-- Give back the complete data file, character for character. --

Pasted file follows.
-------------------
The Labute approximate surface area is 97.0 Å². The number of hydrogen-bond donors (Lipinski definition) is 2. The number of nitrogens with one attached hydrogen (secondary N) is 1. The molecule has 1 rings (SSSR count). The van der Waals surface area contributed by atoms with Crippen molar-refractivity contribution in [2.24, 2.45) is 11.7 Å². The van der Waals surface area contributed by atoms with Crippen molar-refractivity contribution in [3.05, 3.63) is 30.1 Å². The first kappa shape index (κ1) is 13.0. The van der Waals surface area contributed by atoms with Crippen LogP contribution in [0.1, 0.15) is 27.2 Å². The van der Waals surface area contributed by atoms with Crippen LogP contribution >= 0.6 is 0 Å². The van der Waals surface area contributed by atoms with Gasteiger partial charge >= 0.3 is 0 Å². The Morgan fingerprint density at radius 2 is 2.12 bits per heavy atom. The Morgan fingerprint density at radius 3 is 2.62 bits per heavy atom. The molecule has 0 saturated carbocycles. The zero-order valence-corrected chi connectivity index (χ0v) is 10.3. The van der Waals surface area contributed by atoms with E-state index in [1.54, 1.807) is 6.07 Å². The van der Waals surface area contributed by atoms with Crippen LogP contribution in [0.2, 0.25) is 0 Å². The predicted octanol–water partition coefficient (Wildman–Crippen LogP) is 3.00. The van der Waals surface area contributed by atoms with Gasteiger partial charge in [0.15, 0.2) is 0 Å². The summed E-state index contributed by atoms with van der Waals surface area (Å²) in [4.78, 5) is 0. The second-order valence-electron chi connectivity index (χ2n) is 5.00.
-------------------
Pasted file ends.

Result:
The Labute approximate surface area is 97.0 Å². The number of hydrogen-bond donors (Lipinski definition) is 2. The number of nitrogens with one attached hydrogen (secondary N) is 1. The molecule has 1 rings (SSSR count). The van der Waals surface area contributed by atoms with Crippen molar-refractivity contribution in [2.24, 2.45) is 11.7 Å². The van der Waals surface area contributed by atoms with Crippen molar-refractivity contribution in [3.05, 3.63) is 30.1 Å². The first kappa shape index (κ1) is 13.0. The van der Waals surface area contributed by atoms with Crippen LogP contribution in [0.1, 0.15) is 27.2 Å². The van der Waals surface area contributed by atoms with Crippen LogP contribution >= 0.6 is 0 Å². The van der Waals surface area contributed by atoms with Gasteiger partial charge >= 0.3 is 0 Å². The Morgan fingerprint density at radius 2 is 2.12 bits per heavy atom. The Morgan fingerprint density at radius 3 is 2.62 bits per heavy atom. The molecule has 0 saturated carbocycles. The zero-order valence-corrected chi connectivity index (χ0v) is 10.3. The van der Waals surface area contributed by atoms with E-state index in [1.54, 1.807) is 6.07 Å². The van der Waals surface area contributed by atoms with Crippen LogP contribution in [0.2, 0.25) is 0 Å². The predicted octanol–water partition coefficient (Wildman–Crippen LogP) is 3.00. The van der Waals surface area contributed by atoms with Gasteiger partial charge in [0.15, 0.2) is 0 Å². The summed E-state index contributed by atoms with van der Waals surface area (Å²) in [4.78, 5) is 0. The second-order valence-electron chi connectivity index (χ2n) is 5.00.